# Period of Oscillations near equator

In summary, at latitude Φ, the bead experiences a centrifugal force and a net force in the direction of the wire.

## Homework Statement

A bead slides along a frictionless wire which lies in the N/S direction, midpoint at the equator. All points along the wire are the same distance from the center of the earth. The bead is initially at rest then released a small distance, δ, to the north of the equator. Because of effective g doesn't point directly towards the Earth's center, there is a small component along the wire that always points back towards the equator. This means that when released, the bead will oscillate back and forth just like a mass on a spring. What is the period of these oscillations?

## Homework Equations

Coriolis force would be 0 as the bead is fixed on a wire, and the centrifugal force would be the force always pointing it back towards the equator - thus the formula being

1.
-GMm/r2 + mω2r = 0

2.
T = 2π√(m/k); ω2=m/k

## The Attempt at a Solution

I was going to solve for ω and then just plug into the Period formula of the mass-spring system. But it seems overly simple and feels like I'm missing something.

Thanks.

-GMm/r2 + mω2r = 0
It isn't in orbit.

haruspex said:
It isn't in orbit.

So I should be using mr'' = -GMm/r2 + mω2r instead and solve the PDE and go from there?

So I should be using mr'' = -GMm/r2 + mω2r instead and solve the PDE and go from there?
What about the forces from the wire?

haruspex said:
What about the forces from the wire?

There would be the parallel component in the r direction mω2rcos2(Φ) + the perpendicular component mω2rsin(Φ)cos(Φ)

There would be the parallel component in the r direction mω2rcos2(Φ) + the perpendicular component mω2rsin(Φ)cos(Φ)
You don't need to calculate the forces from the wire, just take them into account in your analysis.

Draw a diagram in the NS, up-down plane showing the bead at latitude Φ. What forces act (centrifugal being a fictitious force)? What is the net force?

## 1. What is the Period of Oscillations near the equator?

The Period of Oscillations near the equator refers to the time it takes for a system or object to complete one full oscillation or cycle of movement near the Earth's equator. In other words, it is the time between when an object starts at a certain point, moves away, and then returns to its starting point near the equator.

## 2. What causes the Period of Oscillations near the equator?

The Period of Oscillations near the equator is largely caused by the Earth's rotation and the Coriolis effect. The Earth's rotation causes objects near the equator to experience a centripetal force, which results in a circular motion. The Coriolis effect, on the other hand, causes objects to deflect to the right in the Northern Hemisphere and to the left in the Southern Hemisphere, creating an oscillating motion near the equator.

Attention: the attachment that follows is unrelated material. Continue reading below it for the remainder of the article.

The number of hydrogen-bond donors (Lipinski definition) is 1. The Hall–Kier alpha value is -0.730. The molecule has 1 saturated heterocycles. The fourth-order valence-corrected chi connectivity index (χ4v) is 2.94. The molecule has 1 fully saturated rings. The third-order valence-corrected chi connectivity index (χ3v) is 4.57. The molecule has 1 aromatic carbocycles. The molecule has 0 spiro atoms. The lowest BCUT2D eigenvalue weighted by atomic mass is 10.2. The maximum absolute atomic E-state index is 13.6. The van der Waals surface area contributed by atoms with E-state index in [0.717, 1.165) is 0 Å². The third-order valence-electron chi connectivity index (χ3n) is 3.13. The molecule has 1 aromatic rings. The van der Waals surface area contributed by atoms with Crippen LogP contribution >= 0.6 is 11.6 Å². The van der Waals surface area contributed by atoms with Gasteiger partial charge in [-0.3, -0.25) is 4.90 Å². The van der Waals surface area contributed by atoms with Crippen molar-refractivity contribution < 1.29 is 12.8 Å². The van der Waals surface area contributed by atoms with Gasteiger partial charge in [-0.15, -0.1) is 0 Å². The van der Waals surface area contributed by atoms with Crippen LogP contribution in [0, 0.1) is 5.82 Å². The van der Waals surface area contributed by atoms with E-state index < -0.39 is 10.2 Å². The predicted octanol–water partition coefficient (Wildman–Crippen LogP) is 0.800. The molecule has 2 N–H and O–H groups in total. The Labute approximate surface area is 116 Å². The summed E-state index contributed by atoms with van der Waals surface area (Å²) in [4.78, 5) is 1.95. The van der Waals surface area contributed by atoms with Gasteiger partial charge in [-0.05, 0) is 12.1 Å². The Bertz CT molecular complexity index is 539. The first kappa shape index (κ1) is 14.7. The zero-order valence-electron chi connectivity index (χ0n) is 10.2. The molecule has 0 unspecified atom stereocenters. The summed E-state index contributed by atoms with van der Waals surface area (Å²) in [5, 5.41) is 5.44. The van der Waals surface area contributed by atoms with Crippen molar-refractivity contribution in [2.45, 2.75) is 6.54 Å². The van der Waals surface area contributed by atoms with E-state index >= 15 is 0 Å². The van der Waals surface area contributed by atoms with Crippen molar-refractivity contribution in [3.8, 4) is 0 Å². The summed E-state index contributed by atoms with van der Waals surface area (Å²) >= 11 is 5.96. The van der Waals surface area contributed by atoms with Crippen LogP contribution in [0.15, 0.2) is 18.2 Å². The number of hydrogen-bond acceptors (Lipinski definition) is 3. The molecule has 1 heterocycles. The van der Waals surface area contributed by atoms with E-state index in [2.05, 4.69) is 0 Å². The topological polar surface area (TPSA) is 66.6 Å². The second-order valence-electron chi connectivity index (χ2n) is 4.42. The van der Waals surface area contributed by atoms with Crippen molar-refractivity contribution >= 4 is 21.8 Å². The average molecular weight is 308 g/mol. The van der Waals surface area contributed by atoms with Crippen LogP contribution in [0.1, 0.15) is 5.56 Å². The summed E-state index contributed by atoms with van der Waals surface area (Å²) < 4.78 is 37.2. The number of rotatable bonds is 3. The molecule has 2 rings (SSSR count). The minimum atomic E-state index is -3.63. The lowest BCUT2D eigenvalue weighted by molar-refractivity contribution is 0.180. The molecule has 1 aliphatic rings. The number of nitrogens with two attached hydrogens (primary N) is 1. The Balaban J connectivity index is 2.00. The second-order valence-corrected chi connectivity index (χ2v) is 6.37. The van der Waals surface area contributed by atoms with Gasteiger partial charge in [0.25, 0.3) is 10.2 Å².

## 3. How is the Period of Oscillations near the equator measured?

The Period of Oscillations near the equator can be measured in seconds, minutes, or hours, depending on the specific system or object being observed. It can be measured using instruments such as a stopwatch or a timer, or through mathematical calculations based on the known parameters of the system.

## 4. What are some examples of systems that exhibit Period of Oscillations near the equator?

Some examples of systems that exhibit Period of Oscillations near the equator include pendulums, Foucault pendulums, and the Coriolis effect on winds and ocean currents. These systems all experience oscillatory motion due to the Earth's rotation and the Coriolis effect near the equator.

## 5. Why is the Period of Oscillations near the equator important to study?

The Period of Oscillations near the equator is important to study because it has significant effects on various natural phenomena, such as weather patterns, ocean currents, and the Earth's climate. Understanding the Period of Oscillations near the equator can also help in predicting and mitigating potential natural disasters, such as hurricanes and typhoons, which are influenced by oscillatory motion near the equator.

• Introductory Physics Homework Help
Replies
10
Views
1K
• Introductory Physics Homework Help
Replies
3
Views
701
• Introductory Physics Homework Help
Replies
9
Views
763
• Introductory Physics Homework Help
Replies
3
Views
265
• Introductory Physics Homework Help
Replies
2
Views
1K
• Introductory Physics Homework Help
Replies
9
Views
2K
• Introductory Physics Homework Help
Replies
8
Views
1K
• Introductory Physics Homework Help
Replies
26
Views
4K
• Introductory Physics Homework Help
Replies
2
Views
1K
• Introductory Physics Homework Help
Replies
10
Views
1K